In addition to high-temperature stability and moderate hardness, high-quality EJC should also have good electrical conductivity and appropriate friction properties, and the latter two properties are more difficult to improve. In recent years, the frictional and conductivity enhancement of EJC has attracted tremendous research interests. The physical and chemical properties of the EJC can be effectively optimized by improving the additives in the EJC.
Some researchers have improved the conductive fillers by choosing nanometal materials to increase the specific surface area of the fillers and thus enhance their contact properties. Ge, X.Y. et al. synthesized a new conductive grease with Sb-doped SnO2 (ATO) as an additive, and ATO can significantly improve the tribological properties of the grease [8]. Kang, H. et al. investigated the composite grease of copper nanopowder and silicone oil and found that the addition of copper nanopowder greatly enhanced the thermal conductivity [9].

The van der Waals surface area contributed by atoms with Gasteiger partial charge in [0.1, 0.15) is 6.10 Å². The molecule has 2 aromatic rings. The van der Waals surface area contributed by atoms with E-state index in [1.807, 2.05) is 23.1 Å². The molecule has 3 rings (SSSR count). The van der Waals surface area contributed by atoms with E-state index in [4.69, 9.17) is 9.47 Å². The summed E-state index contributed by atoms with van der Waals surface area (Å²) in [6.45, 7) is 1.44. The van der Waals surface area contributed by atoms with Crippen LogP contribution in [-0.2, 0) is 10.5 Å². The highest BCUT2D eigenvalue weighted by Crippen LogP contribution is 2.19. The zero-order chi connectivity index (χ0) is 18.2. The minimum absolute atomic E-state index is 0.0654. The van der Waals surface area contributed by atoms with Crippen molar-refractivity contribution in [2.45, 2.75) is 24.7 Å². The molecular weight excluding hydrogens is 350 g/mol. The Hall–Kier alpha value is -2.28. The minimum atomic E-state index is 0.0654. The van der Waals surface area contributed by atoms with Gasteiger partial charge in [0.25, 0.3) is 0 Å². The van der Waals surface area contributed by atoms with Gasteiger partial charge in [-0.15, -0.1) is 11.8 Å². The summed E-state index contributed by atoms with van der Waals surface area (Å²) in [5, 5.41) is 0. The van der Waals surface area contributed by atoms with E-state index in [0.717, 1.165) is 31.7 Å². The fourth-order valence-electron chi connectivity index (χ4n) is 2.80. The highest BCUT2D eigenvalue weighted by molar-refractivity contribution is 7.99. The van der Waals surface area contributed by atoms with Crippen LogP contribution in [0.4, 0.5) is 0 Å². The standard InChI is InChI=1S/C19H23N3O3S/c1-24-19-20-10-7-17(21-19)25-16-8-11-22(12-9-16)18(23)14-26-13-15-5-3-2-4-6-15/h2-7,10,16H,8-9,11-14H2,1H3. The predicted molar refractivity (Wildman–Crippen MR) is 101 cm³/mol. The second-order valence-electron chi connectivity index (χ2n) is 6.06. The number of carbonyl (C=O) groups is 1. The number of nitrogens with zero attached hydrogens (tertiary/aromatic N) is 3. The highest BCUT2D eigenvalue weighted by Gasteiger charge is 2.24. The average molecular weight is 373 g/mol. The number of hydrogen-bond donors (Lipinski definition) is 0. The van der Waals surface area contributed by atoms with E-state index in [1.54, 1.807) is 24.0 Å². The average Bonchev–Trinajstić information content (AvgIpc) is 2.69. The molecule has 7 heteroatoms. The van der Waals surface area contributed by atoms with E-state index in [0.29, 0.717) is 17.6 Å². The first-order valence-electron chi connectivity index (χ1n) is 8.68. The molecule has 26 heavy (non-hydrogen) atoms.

Carbon-based materials have not only high electrical conductivity but also larger specific surface area and lower cost compared to nanometal particles, so it becomes an important means to improve the performance of EJC. Cao, Z.F. et al. used Ketjen black (KB), acetylene black (AB) and carbon black (CB) to prepare conductive grease and found that the conductive grease prepared with KB had better frictional properties and excellent electrical conductivity under various temperature environments [10]. Liu, H.T. et al. and Ge, X.Y. et al. investigated the effects of carbon nanotubes as conductive additives on the electrical conductivity and tribological properties of greases; the results showed that carbon nanotubes could greatly reduce the bulk resistivity of the base grease while improving the tribological properties of the base grease to some extent [11,12]. Qu, Y.H. et al. and Lim, S. et al. investigated the electrical conductivity of graphene and the effect of copper paste incorporation on the microstructure and properties of EJC; the results showed that graphene incorporation resulted in lower rheological properties and higher electrical conductivity of EJC [13,14]. Liang, W. et al. used reduced graphene oxide (RGO) as a substrate to improve thermal grease performance and enhance thermal management by self-assembly of hBN nanosheets on the RGO surface [15]. From the above case, the addition of carbon-based materials such as graphene can favorably affect the various properties of EJC.